Equity and inclusion efforts must be critical and contextual.

Diversity trainings implicitly communicate that prejudices are individual problems, not inherent institutional features. In "On Being Included: Racism and Institutional Life," Sara Ahmed urges us to see racism not as a problem of "individuals with bad attitudes" (although they do exist) because this "underestimates the scope and scale of racism."

At CLR, we critically and consistently interrogate our core values, purpose, and organizational structure -- not just individual behavior. Removing conditions that hinder diversity means stripping the journal of its 150-year-old norms. This is not easy work; it involves confronting a fundamentally existential crisis. It means reexamining our traditions, asking why we do things a certain way, and being skeptical of the answers.

This is why we encourage critical thinking among our student editors. Senior editorial leaders are expected to conduct "climate check-ins" with associate editors. We engage in critical conversations about identities to help students articulate the precise conditions on the journal that perpetuate exclusivity, dismantle those conditions, and ultimately replace them with inclusive ones. We also annually revisit our assessment criteria for the write-on competition to minimize subjectivity and unconscious bias. Finally, we regularly update our style guide to include best practices for inclusive language in legal scholarship.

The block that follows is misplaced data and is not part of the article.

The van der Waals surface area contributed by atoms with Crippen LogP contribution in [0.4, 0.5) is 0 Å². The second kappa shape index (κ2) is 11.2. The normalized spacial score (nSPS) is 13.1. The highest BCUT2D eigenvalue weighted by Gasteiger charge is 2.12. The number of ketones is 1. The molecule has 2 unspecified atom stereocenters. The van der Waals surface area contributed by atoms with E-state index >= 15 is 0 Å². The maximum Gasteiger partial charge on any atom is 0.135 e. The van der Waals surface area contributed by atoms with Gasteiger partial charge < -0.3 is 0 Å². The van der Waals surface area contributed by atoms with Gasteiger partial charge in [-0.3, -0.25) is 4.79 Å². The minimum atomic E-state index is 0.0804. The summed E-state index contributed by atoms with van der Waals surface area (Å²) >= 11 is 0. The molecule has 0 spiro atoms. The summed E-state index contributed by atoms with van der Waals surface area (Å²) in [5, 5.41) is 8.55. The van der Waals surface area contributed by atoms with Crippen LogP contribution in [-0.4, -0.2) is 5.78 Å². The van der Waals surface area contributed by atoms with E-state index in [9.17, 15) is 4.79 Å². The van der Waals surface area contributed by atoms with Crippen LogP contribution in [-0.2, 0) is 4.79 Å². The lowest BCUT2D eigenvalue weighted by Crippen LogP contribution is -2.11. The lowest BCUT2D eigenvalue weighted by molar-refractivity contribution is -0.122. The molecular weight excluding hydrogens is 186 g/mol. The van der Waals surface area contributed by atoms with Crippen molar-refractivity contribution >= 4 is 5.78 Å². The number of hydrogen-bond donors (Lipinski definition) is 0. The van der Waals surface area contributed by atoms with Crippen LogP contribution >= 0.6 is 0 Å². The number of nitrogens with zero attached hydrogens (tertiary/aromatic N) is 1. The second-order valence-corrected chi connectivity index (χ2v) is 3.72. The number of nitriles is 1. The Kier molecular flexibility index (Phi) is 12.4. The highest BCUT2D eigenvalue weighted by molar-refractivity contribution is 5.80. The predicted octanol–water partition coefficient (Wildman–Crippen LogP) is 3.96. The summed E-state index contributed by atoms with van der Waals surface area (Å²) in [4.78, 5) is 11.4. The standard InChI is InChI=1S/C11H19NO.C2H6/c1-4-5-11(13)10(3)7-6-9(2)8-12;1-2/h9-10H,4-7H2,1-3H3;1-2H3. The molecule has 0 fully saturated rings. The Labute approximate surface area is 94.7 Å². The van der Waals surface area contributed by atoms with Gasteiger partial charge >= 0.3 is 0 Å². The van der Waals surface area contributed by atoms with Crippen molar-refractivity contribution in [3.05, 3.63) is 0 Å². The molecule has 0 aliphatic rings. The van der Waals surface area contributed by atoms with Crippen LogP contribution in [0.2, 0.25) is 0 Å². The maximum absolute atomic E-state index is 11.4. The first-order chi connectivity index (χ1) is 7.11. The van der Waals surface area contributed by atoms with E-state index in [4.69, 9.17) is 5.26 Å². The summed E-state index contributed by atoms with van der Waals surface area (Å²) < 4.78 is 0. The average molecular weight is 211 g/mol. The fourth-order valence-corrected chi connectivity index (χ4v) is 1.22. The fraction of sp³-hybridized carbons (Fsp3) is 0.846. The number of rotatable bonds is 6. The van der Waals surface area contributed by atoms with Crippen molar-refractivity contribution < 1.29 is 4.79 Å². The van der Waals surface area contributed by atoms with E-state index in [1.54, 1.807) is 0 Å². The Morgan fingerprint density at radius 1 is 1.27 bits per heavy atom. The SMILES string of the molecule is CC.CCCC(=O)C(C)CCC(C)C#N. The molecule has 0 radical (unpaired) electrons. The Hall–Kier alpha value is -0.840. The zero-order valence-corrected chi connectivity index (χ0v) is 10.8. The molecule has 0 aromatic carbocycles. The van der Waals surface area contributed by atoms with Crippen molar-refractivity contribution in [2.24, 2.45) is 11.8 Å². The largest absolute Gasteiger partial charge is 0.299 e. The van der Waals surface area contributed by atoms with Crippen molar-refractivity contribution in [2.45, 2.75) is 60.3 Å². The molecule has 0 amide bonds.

The Road Ahead

The legal profession's inclusion efforts will improve if we view equity and inclusion as inherently meaningful. This means being committed to inclusion because we are empathetic to those who are different from us, not simply because it will improve our bottom line, because the client said so, or to appease law student activists. It only works if you mean it.

Inclusion doesn't just benefit marginalized people; equity makes the law better for everyone. Plus, the cost of being inclusive is significantly outweighed by its social benefits: enhanced teamwork, empathy for one another's experience, and a more just work environment. And isn't justice, at its most granular level, why we all chose to become lawyers anyway? 

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Ben Armistead